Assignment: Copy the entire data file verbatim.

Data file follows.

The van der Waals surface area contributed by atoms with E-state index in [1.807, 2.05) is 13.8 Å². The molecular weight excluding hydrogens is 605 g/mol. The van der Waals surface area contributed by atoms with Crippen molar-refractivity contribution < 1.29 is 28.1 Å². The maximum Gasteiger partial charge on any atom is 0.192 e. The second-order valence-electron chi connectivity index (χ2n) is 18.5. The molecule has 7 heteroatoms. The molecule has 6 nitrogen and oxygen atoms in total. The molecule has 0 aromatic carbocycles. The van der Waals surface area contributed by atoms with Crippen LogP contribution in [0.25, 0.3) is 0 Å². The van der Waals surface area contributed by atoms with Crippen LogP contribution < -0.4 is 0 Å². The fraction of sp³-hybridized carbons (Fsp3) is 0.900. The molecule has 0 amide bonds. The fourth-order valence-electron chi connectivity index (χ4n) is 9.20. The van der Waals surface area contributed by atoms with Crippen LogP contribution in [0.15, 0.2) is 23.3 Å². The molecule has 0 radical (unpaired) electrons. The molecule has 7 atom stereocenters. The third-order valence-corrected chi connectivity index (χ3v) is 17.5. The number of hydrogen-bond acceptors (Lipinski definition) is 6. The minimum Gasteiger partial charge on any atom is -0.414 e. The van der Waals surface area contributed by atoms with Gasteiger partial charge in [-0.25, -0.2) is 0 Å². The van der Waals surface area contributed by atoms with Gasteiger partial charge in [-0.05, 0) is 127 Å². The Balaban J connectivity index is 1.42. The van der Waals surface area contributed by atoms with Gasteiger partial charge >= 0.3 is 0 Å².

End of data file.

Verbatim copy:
The van der Waals surface area contributed by atoms with E-state index in [1.807, 2.05) is 13.8 Å². The molecular weight excluding hydrogens is 605 g/mol. The van der Waals surface area contributed by atoms with Crippen molar-refractivity contribution < 1.29 is 28.1 Å². The maximum Gasteiger partial charge on any atom is 0.192 e. The second-order valence-electron chi connectivity index (χ2n) is 18.5. The molecule has 7 heteroatoms. The molecule has 6 nitrogen and oxygen atoms in total. The molecule has 0 aromatic carbocycles. The van der Waals surface area contributed by atoms with Crippen LogP contribution in [0.25, 0.3) is 0 Å². The van der Waals surface area contributed by atoms with Crippen LogP contribution < -0.4 is 0 Å². The fraction of sp³-hybridized carbons (Fsp3) is 0.900. The molecule has 0 amide bonds. The fourth-order valence-electron chi connectivity index (χ4n) is 9.20. The van der Waals surface area contributed by atoms with Crippen LogP contribution in [0.15, 0.2) is 23.3 Å². The molecule has 0 radical (unpaired) electrons. The molecule has 7 atom stereocenters. The third-order valence-corrected chi connectivity index (χ3v) is 17.5. The number of hydrogen-bond acceptors (Lipinski definition) is 6. The minimum Gasteiger partial charge on any atom is -0.414 e. The van der Waals surface area contributed by atoms with Gasteiger partial charge in [-0.25, -0.2) is 0 Å². The van der Waals surface area contributed by atoms with Gasteiger partial charge in [-0.05, 0) is 127 Å². The Balaban J connectivity index is 1.42. The van der Waals surface area contributed by atoms with Gasteiger partial charge >= 0.3 is 0 Å².